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Movie review: Lush visuals and deep philosophy in ‘The Painting’

I first came to know of master animator Jean Francois-Laguionie's 2011 masterpiece “The Painting” (Le Tableau) through one of its posters, the one of a girl—who will turn out to be Lola, the main protagonist—in mid-leap between a square of bright, glowing light and utter darkness. After that, I just had to see what it was about.

There is an unfinished landscape painting whose characters have divided themselves into three classes: the finished, the unfinished, and the rough sketches. Those who were fully-painted are convinced of two things: 1) that the Painter is not coming back, and 2) the unfinished and the rough sketches don't belong in their lovely castle full of music and light. 

With this as the background, unfinished Lola, the impeccably painted Ramo—who is also the lover of Lola's best friend Claire—and a rough sketch named Plume all accidentally end up journeying out of their painting and into many others, in search of the Painter whom they believe will fix all their problems (i.e. class issues). But, as with any great endeavor, that is easier said than done.

Truth be told, I did not immediately like “The Painting” after watching it the first time.

Laguionie definitely paid homage to some famous painters in this one: Picasso, Matisse, Chagall, alternating between bright colors, hard lines, squiggles, and what have you. The result is exhilarating, and I find I cannot fault it whatsoever in the animation department.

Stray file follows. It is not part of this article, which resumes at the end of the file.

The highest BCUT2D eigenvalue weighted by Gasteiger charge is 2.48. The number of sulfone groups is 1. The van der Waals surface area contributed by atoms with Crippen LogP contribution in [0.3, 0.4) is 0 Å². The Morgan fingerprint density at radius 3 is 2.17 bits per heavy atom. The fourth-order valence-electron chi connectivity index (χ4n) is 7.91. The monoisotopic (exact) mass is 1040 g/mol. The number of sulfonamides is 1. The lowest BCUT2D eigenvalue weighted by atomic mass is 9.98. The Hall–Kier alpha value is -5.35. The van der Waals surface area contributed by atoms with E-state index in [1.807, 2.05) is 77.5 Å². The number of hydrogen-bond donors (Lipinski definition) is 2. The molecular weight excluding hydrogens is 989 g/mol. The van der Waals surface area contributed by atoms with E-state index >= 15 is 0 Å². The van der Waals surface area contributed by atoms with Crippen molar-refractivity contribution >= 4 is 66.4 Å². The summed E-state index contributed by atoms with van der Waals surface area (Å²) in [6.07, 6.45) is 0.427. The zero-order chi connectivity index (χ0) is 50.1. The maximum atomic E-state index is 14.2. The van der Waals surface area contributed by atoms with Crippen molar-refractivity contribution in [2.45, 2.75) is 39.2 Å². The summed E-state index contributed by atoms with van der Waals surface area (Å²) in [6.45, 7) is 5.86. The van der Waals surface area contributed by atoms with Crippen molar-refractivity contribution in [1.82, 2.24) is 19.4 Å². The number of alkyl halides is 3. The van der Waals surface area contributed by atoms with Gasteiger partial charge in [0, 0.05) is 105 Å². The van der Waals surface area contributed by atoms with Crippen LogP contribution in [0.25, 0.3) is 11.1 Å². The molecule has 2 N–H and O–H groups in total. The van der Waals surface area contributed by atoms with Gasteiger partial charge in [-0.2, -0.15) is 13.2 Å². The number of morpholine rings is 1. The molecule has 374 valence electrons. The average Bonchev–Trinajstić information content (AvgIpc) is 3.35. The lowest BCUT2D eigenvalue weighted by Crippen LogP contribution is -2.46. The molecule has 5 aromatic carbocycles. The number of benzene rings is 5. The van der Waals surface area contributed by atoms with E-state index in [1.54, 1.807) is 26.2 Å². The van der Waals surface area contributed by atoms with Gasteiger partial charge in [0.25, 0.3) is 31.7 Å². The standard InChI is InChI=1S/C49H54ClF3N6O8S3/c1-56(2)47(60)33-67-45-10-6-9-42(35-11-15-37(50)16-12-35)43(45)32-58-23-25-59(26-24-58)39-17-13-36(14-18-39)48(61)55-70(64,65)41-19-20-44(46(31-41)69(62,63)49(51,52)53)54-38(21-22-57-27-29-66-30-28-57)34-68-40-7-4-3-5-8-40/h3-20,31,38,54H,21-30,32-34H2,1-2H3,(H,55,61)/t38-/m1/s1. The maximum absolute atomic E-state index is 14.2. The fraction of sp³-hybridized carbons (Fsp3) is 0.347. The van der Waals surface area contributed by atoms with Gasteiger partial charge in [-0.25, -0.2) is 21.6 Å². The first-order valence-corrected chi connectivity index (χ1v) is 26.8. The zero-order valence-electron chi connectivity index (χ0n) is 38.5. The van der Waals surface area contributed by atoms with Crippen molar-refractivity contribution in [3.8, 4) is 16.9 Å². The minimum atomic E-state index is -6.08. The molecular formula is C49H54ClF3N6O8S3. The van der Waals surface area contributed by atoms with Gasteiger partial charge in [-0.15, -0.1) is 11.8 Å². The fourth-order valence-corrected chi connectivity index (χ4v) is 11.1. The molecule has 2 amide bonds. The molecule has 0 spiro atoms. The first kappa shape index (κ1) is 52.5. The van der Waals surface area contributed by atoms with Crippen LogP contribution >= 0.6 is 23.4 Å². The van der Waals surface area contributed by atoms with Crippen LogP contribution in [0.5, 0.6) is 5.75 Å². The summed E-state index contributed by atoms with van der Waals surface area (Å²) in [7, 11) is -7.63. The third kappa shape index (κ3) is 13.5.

But I hadn't seen very many French animated films at that point; I did not know that the very best and worst of them may deal with subjects that alternate between dark, heavy, and profound. Having marathoned several fine examples in one week, however, I found that I could not stop thinking about “The Painting,” could not stop chewing on what it all meant.

Others may have read something else in their interpretation of the film, but I find that when it comes to “The Painting,” I cannot stop thinking about religious themes, specifically the existence of God. 

I think the film pushes for the existence of a God, but not God as portrayed in the Old Testament—vengeful, exacting, the Absolute Law. Without giving away too much of the ending, “The Painting” seems to see God as simply a Creator, a being who can let go of his creations and allow them to make their own way in the wide world, to be in love with both the world and wonder. That's something I can live with.

That said, I can't say I recommend this gem of a film to everyone. If you like clean, simple fun or even something that tugs at your heartstrings, this is not the film you're looking for. But if you welcome well-drawn, fully explored mental exercises, sit back and relax.

All in all, “The Painting” is 78 minutes of lush visuals, solid meta-narrative, and heady, heady themes and philosophies. I am of the opinion that one need not have a background in philosophy to appreciate this animated film's profundity, but I suppose being familiar with the frameworks of the philosophy of religion does help. —KG, GMA News

"The Painting" is one of 10 films currently being screened at the Cinema in the Open-Air Animation Film Cycle at Rizal Park, courtesy of the Ambafrance Manille, for the entire month of March.